To optimize and to directly measure catheter tip-to-tissue contact, new technologies (e.g., remote navigation systems or sensors incorporated into catheters) have been developed recently [10, 11]. The Sensei® X Robotic Catheter System (Hansen Medical, CA) is a remote robotic manipulation system validated to both measure and monitor the amount of force affecting the ablation catheter using the IntelliSense® Fine Force technology (Hansen Medical, CA) [10, 11]. With this tool, it has been shown that the optimal contact range is between 20 and 40 g/cm2; these contact values allow creating transmural lesions minimizing collateral damage . The electrical coupling index (ECI) from the EnSite Contact™ system (St. Jude Medical, MN) is based on the calculation of the real-time complex impedance specific to the catheter tip-to-tissue interface using a three-terminal model. In animal studies, ECI has been used not only to assess electrical tissue contact but also to distinguish tissue characteristics and to describe tissue heating and lesion formation [4, 13, 14]. To date, in clinical practice, this technology has been used to evaluate catheter tip-to-tissue contact, whereas its capability to predict a stable lesion creation has not yet been clearly demonstrated systematically .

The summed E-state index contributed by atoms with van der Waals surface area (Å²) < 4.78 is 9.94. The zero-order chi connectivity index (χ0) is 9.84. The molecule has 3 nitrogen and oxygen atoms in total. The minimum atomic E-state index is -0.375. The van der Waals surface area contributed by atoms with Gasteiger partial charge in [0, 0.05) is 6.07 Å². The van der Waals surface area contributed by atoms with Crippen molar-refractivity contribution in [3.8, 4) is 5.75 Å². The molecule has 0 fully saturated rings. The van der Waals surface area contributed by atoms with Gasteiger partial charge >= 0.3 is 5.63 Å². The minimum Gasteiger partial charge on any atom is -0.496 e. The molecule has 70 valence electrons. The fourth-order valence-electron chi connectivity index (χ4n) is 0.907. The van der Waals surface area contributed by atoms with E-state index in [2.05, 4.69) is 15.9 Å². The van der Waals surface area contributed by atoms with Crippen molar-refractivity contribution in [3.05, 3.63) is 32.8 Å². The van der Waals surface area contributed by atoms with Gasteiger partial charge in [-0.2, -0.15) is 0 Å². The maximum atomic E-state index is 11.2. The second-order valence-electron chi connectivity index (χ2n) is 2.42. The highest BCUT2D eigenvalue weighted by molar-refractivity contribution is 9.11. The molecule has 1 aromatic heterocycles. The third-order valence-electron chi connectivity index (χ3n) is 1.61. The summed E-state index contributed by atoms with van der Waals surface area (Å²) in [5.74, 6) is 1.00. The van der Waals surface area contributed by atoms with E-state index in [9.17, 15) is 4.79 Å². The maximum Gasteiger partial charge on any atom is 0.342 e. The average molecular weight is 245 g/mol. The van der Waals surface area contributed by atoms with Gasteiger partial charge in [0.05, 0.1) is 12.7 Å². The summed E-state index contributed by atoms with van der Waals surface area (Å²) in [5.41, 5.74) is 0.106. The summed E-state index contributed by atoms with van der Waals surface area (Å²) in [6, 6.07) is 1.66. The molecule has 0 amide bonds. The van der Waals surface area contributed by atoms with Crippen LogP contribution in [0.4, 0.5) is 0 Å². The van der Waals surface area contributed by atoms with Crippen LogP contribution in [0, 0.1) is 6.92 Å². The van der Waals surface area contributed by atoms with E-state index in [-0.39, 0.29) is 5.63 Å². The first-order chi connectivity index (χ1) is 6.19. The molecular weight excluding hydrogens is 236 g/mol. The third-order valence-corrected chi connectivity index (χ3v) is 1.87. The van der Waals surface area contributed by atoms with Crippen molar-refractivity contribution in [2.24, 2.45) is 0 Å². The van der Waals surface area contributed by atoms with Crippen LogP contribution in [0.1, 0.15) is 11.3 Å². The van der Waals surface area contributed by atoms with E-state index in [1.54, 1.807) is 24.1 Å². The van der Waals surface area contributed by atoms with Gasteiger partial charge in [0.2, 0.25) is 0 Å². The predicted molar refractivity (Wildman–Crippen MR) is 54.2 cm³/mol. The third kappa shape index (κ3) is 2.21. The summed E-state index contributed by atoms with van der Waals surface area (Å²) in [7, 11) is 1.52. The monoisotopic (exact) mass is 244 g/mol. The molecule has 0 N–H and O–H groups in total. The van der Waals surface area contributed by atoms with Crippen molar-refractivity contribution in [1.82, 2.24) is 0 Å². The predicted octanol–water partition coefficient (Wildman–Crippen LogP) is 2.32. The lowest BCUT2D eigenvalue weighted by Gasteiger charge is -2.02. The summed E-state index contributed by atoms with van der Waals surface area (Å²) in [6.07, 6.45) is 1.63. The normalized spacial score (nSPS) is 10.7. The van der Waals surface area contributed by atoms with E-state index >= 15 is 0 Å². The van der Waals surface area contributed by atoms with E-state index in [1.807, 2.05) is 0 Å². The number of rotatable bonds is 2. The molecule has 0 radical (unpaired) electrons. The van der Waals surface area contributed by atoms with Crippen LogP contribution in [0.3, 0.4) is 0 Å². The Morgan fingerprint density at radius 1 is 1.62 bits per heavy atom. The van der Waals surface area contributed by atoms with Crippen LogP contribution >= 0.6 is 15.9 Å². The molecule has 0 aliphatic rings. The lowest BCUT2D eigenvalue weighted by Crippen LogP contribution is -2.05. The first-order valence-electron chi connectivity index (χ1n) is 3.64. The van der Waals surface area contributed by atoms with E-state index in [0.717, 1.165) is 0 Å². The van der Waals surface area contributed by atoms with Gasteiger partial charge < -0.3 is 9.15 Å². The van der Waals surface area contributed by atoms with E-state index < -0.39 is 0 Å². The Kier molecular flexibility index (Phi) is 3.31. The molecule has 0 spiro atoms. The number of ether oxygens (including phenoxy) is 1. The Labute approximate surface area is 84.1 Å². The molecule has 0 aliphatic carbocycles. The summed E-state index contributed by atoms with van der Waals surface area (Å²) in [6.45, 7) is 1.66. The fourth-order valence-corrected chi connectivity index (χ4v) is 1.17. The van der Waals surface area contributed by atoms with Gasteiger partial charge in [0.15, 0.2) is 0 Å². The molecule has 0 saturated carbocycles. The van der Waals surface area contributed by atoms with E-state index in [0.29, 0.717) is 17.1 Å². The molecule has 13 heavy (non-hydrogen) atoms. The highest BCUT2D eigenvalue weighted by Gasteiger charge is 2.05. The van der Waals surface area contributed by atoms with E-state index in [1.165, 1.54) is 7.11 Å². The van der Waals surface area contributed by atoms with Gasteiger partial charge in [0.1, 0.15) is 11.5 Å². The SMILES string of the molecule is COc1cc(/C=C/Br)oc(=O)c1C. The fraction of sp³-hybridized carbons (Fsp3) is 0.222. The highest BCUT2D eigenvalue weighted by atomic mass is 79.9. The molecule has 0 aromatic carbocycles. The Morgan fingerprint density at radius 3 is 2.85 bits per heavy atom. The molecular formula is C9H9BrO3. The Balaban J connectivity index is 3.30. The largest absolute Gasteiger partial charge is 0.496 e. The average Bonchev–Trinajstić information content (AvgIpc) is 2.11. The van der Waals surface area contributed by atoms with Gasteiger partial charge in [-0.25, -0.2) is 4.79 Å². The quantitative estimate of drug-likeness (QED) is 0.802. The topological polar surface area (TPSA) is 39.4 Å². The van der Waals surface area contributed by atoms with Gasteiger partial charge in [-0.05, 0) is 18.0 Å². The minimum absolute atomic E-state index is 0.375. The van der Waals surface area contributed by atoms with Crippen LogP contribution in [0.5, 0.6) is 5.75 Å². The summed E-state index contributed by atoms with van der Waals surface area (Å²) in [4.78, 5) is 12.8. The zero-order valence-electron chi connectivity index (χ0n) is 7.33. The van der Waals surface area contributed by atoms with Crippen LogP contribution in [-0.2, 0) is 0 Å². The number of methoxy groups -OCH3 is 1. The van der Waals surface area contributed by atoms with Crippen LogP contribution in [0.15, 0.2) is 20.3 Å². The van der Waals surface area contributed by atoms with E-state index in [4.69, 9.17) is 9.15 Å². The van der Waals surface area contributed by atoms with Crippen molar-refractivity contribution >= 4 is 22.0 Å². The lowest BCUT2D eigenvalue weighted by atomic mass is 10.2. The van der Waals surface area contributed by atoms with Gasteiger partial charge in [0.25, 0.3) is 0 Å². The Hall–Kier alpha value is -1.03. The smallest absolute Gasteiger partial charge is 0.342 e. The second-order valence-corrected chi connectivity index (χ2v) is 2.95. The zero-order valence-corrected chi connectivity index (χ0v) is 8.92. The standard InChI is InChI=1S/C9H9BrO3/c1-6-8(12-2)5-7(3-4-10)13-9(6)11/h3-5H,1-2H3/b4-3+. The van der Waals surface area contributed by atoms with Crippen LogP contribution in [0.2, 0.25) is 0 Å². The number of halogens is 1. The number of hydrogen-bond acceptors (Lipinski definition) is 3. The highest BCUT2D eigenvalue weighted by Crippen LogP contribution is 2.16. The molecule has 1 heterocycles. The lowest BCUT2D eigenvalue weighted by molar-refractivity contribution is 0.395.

To evaluate whether ECI features during RF pulses can predict the formation of an effective lesion, in our study we have compared for the first time an impedance-based system with the robotic navigation contact system by simultaneously measuring ECI local impedence and IntelliSense® force affecting the ablation catheter. Thus, analysis of ECI characteristics during ablation has been translated into clinically significant cutoff measures.
Study population included 15 consecutive patients who underwent catheter ablation of AF with both the Medical Sensei® X Robotic Catheter System and St. Jude Medical EnSite-NavX Contact system. All the patients were enrolled in our center between September 2011 and November 2012. No patient had a history of a previous AF catheter ablation.
Noninvasive investigations for all patients were: 12-lead electrocardiogram (ECG); transthoracic echocardiography with assessment of the left atrial (LA) volume, left ventricular function, and valvular incompetence; cardiac magnetic resonance imaging (MRI) or cardiac computed axial tomography (CT) scan; and transoesophageal echocardiography for patients in persistent AF to exclude LA appendage thrombus.